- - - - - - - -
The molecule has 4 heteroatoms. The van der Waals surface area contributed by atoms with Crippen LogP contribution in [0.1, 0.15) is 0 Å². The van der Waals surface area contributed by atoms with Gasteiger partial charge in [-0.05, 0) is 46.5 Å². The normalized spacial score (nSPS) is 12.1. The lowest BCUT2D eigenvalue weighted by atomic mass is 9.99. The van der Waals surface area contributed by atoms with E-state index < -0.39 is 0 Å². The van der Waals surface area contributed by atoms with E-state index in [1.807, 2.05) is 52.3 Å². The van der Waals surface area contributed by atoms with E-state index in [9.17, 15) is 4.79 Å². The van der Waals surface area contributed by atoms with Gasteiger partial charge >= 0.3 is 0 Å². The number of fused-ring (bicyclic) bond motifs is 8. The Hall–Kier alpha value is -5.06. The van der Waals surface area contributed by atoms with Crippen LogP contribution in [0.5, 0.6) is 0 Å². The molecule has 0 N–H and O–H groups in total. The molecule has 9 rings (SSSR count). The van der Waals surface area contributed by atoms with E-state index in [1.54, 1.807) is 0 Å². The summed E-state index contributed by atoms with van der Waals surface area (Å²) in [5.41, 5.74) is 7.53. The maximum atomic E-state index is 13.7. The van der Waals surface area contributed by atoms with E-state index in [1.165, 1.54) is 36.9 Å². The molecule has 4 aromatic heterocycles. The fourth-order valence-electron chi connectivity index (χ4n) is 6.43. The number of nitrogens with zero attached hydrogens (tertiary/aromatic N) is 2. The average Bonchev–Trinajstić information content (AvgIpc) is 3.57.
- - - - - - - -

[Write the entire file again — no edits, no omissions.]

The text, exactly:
The molecule has 4 heteroatoms. The van der Waals surface area contributed by atoms with Crippen LogP contribution in [0.1, 0.15) is 0 Å². The van der Waals surface area contributed by atoms with Gasteiger partial charge in [-0.05, 0) is 46.5 Å². The normalized spacial score (nSPS) is 12.1. The lowest BCUT2D eigenvalue weighted by atomic mass is 9.99. The van der Waals surface area contributed by atoms with E-state index < -0.39 is 0 Å². The van der Waals surface area contributed by atoms with E-state index in [1.807, 2.05) is 52.3 Å². The van der Waals surface area contributed by atoms with E-state index in [9.17, 15) is 4.79 Å². The van der Waals surface area contributed by atoms with Gasteiger partial charge >= 0.3 is 0 Å². The number of fused-ring (bicyclic) bond motifs is 8. The Hall–Kier alpha value is -5.06. The van der Waals surface area contributed by atoms with Crippen LogP contribution in [0.5, 0.6) is 0 Å². The molecule has 0 N–H and O–H groups in total. The molecule has 9 rings (SSSR count). The van der Waals surface area contributed by atoms with E-state index in [1.54, 1.807) is 0 Å². The summed E-state index contributed by atoms with van der Waals surface area (Å²) in [5.41, 5.74) is 7.53. The maximum atomic E-state index is 13.7. The van der Waals surface area contributed by atoms with E-state index in [1.165, 1.54) is 36.9 Å². The molecule has 4 aromatic heterocycles. The fourth-order valence-electron chi connectivity index (χ4n) is 6.43. The number of nitrogens with zero attached hydrogens (tertiary/aromatic N) is 2. The average Bonchev–Trinajstić information content (AvgIpc) is 3.57.